The strategy is classic Blackstone: buy, fix, sell. We started with major renovations, paused during COVID, then as soon as we were able to do so we got back to the renovations. I can’t speak for Blackstone, but I don’t think they would tell you they are immune to the trends that hit the industry, including margin challenges and rising interest rates. I can speak very directly to the quality of the talent at Longview and the heavy lifting they did both pre- and post-COVID while I was there. 

SHB: How has the shift from working with over 100 properties at several of your previous jobs to one community today impacted the way you view the industry?

Best: It’s a difficult industry to scale. There aren’t a lot of economies of scale for the operators, which is frustrating. As an owner, you can scale insurance, financing and purchasing, and that business approach can save some dollars and help achieve a better margin.

But those items aren’t the key drivers of a successful community. That’s based on the individual operator’s culture, whether nationally, regionally or locally — their ability to get the right team members and create the right environment to grow NOI, all while taking good care of their residents.

There’s no doubt that it’s a lot easier to manage culture at a handful of communities compared with 100. At Longview, we had over 14 different operators at our peak. We really went from two large operators to 14, then consolidated down to 12 based on performance. Scaling culture and performance is difficult and is something the industry still struggles with, quite frankly.

SHB: What’s your biggest takeaway about the seniors housing industry after having worked at some of the biggest names in the industry and founding a few companies of your own?

Best: First and foremost, the people in the industry are fantastic. There are a lot of talented and dedicated professionals who are in it as much for the mission as for the margins. That’s a very special, unique aspect of seniors housing. We all recognize you have to make a profit, but we stay in it for the mission. There aren’t many people in it just for the money who stay in it for long.

Particularly when you look at crises such as COVID — the people that stick with the industry through thick and thin are an amazing group. The frontline staff that showed up every day in the middle of COVID are all heroes in my book.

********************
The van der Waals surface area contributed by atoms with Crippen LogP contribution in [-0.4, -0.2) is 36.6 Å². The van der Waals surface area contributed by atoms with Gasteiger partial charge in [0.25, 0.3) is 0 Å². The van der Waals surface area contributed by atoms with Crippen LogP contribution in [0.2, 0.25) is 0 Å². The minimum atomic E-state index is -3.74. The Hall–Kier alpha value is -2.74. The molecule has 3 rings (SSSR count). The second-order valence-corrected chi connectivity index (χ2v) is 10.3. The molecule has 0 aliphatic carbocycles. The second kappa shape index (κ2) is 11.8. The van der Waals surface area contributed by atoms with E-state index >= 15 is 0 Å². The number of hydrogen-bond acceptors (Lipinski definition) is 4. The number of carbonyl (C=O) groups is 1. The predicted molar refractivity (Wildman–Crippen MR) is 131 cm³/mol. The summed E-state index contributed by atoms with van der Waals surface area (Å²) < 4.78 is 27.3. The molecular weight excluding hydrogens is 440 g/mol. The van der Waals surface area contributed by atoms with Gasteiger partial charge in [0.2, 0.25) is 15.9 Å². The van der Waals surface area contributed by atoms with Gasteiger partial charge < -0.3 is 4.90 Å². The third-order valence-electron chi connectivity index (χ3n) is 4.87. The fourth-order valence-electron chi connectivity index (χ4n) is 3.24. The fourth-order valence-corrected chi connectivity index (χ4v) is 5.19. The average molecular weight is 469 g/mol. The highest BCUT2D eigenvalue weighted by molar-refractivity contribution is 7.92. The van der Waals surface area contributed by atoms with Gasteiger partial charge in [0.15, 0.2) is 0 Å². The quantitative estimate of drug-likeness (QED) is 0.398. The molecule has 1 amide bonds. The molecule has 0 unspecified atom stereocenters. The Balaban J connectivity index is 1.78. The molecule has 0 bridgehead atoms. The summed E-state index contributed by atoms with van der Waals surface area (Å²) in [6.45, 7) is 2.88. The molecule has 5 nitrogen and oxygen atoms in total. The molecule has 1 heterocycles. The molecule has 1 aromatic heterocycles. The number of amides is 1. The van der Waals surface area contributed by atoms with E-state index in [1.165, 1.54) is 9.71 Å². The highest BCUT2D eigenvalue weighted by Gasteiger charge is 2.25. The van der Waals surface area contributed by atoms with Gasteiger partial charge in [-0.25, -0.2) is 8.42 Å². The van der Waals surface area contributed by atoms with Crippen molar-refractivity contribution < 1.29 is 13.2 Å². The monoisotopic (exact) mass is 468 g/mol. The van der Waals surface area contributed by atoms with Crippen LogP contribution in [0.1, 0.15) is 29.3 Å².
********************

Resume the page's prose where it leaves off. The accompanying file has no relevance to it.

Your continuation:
Secondly, on the capital side, I’m not certain the industry’s landed on the right structure from the standpoint of operator and owner alignment.

The industry has a lot of small and medium management companies that are happy to take on contracts for owners, but don’t have the resources to deliver. The owners complain about the quality of the management companies, and some management companies think the owners don’t understand the business, which can cause tension between the two.

Going forward there needs to be better alignment in sharing the financial rewards. To attract the best management teams, owners are going to have to treat their operators as more than just a management company. But that’s not something I can solve in one interview. It’s something the industry is going to wrestle with for a long time.

SHB: So, what is the ideal structure for owner/investor/operator relationship?

Best: In my mind, and admittedly with bias on my part, the best case study, historically, is Holiday before it sold to Fortress. We were vertically integrated. Through Bill Colson’s and Dan Baty’s leadership, they had their own general contractor and their own development company with Holiday as the management company. We also sourced all of the financing internally. Start to finish, we were all motivated by the same thing: creating value at the property level. 

In today’s world where we have huge institutional investment, it’s hard to have that. I don’t think the vast majority of institutional investors want to own an operator, and most operators don’t want to be institutionally owned. It’s hard to mimic what Holiday did. But to this day that company has to be one of the biggest success stories in seniors housing.